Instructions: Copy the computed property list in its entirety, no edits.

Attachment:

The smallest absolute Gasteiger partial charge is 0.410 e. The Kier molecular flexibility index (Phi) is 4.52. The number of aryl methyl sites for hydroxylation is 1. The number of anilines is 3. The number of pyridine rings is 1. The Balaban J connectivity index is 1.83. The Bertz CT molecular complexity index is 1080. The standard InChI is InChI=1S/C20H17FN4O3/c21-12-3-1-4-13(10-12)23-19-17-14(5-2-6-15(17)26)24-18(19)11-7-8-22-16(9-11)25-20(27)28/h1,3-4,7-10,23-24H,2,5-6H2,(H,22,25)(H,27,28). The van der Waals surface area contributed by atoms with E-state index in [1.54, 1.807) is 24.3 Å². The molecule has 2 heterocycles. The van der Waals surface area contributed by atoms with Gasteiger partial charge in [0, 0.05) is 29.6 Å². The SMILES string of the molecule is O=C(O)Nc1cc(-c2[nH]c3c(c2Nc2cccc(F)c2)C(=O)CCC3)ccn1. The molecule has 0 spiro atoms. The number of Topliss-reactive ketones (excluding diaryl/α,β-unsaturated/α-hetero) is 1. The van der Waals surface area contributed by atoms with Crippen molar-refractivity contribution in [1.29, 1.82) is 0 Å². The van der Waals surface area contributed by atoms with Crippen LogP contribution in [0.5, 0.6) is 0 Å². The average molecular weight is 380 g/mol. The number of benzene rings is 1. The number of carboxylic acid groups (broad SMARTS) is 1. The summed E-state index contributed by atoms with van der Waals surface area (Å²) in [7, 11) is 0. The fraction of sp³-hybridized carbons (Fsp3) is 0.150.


The smallest absolute Gasteiger partial charge is 0.410 e. The Kier molecular flexibility index (Phi) is 4.52. The number of aryl methyl sites for hydroxylation is 1. The number of anilines is 3. The number of pyridine rings is 1. The Balaban J connectivity index is 1.83. The Bertz CT molecular complexity index is 1080. The standard InChI is InChI=1S/C20H17FN4O3/c21-12-3-1-4-13(10-12)23-19-17-14(5-2-6-15(17)26)24-18(19)11-7-8-22-16(9-11)25-20(27)28/h1,3-4,7-10,23-24H,2,5-6H2,(H,22,25)(H,27,28). The van der Waals surface area contributed by atoms with E-state index in [1.54, 1.807) is 24.3 Å². The molecule has 2 heterocycles. The van der Waals surface area contributed by atoms with Gasteiger partial charge in [0, 0.05) is 29.6 Å². The SMILES string of the molecule is O=C(O)Nc1cc(-c2[nH]c3c(c2Nc2cccc(F)c2)C(=O)CCC3)ccn1. The molecule has 0 spiro atoms. The number of Topliss-reactive ketones (excluding diaryl/α,β-unsaturated/α-hetero) is 1. The van der Waals surface area contributed by atoms with Crippen molar-refractivity contribution in [1.29, 1.82) is 0 Å². The van der Waals surface area contributed by atoms with Crippen LogP contribution in [0.5, 0.6) is 0 Å². The average molecular weight is 380 g/mol. The number of benzene rings is 1. The number of carboxylic acid groups (broad SMARTS) is 1. The summed E-state index contributed by atoms with van der Waals surface area (Å²) in [7, 11) is 0. The fraction of sp³-hybridized carbons (Fsp3) is 0.150.